REMEMBER, this list is only a general recommendation and that personalization of the list should be considered by each individual according to her/his own needs.

In addition I recommend that you DO NOT PACK the following items in your checked luggage:

  • All airline tickets and travel documents
  • Credit cards, money
  • Anything of any value I just heard of a laptop computer stolen from checked baggage between Vancouver and Anchorage
  • Luggage keys
  • Sunglasses
  • Prescription glasses
  • Camera gear
  • Prescription medications
  • A light change of clothing
  • Your light hiking boots
  • Rain jacket

Books on this region of Alaska:

  • Arctic Village, Robert Marshall
  • Arctic Wilderness, Robert Marshall
  • Shopping for Porcupine, Seth Kantnor
  • Ordinary Wolves, Seth Kantnor
  • Two in the Far North, Margaret E. Murie


  • Airport transfer in Fairbanks on days one, two, six and 7
  • All accommodations in Alaska from night one to night 6, including; Fairbanks and Native village.
  • All meals from dinner on day one to breakfast on day 7, with the exception of dinner on night 6
  • All transportation on the trip including airline flight to Native Village
  • Boat rides for viewing and photographing polar bears (weather permitting a total of eight, three hour boat trips for a total of 24 hours of boat time)
  • Bus rides for viewing and photographing polar bears

* In the unlikely event that our flight from Kaktovik is altered or cancelled due to weather, an additional fee of $450 per person will be charged for each additional night we spend in Kaktovik. This fee covers our accommodations and allows us, in spite of the uncontrolled circumstances, to continue photographing. We apologize in advance if this additional fee becomes necessary, but travel in Alaska’s Arctic can involve extreme weather.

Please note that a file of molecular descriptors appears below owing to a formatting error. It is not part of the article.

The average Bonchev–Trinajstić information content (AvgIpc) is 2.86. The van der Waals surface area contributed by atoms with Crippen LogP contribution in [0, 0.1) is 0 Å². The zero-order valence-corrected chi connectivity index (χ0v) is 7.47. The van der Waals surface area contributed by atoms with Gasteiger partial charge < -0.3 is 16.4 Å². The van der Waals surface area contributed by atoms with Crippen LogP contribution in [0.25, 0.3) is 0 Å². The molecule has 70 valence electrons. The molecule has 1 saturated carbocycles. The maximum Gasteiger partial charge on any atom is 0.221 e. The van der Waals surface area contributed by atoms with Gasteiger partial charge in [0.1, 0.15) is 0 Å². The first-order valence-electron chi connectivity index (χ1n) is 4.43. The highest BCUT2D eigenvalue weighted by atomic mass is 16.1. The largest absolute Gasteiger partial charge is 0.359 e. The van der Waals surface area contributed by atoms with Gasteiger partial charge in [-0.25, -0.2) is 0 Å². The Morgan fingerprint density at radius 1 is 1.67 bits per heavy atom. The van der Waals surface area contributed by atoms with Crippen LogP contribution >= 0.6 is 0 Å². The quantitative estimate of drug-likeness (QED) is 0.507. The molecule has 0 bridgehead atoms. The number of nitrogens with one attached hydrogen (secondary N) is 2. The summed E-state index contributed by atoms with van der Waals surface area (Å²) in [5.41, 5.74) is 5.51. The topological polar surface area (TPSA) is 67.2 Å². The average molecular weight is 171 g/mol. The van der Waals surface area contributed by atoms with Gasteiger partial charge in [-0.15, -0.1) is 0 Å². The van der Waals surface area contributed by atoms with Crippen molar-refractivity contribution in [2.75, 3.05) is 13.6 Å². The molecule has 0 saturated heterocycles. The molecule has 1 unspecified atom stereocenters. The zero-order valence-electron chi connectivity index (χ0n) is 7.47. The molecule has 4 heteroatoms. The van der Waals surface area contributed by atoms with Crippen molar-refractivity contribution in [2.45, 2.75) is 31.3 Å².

• Flights to and from Fairbanks to your home in the lower 48.
  • Alcoholic beverages are neither included nor served in Native Villages
  • Money for purchases of souvenir items
  • Cost of any additional boat rides beyond the 24 hours provided for the trip
  • Charge for Extra nights spent in Kaktovik due to weather induced flight cancellation


  • Non refundable deposit of $1000 per person is due on booking trip
  • Half of the trip price minus the $1000 deposit ($3675) is due by March 15th
  • The remaining half of the trip ($3675) is due by June 15th
  • Cancellations are refundable until May 15th minus the $1000 deposit, after this date payments are refundable dependent on your space being filled by another traveler
  • If cancellations are made after Aug 15th I will make every effort to get your money back, but rely on filling your space.  For this reason I would recommend trip insurance if you believe that there is any chance you may have to make a last minute cancellation.
  • Marg Wood - May 8, 2016 - 9:46 am

    trying to set up some trips for 2017
    Would like to see polar bears, but also caribou if possibleReplyCancel

    • TINA BULLEY - May 9, 2016 - 7:46 am

      i would be interested in your photographic trip to Alaska to see the polar bears.ReplyCancel

  • noel sawtell - February 19, 2017 - 1:47 pm

    hi team, I think I emailed you some time ago my wife and I would like to see polar bears in the wild. Have looked at trips to Churchill but you do not seem to get much time with the bears. We like the look of your trip as it explains everything well, coming from Aust we have to make the most of the trip. At this stage looking at 2018, we have been to Alaska before and stayed in Fairbanks.
    As soon as you put your 2018 prices and dates out could you contact me
    thanks NoelReplyCancel

  • Robert J. Cutrupi - June 1, 2017 - 5:54 am

    Do you have any availability on your KAKTOVIK ALASKA POLAR BEARS PHOTO TOUR

    SEPTEMBER 23 – 29, 2017?

    How do we email you? Your “Contact” button doesn’t work.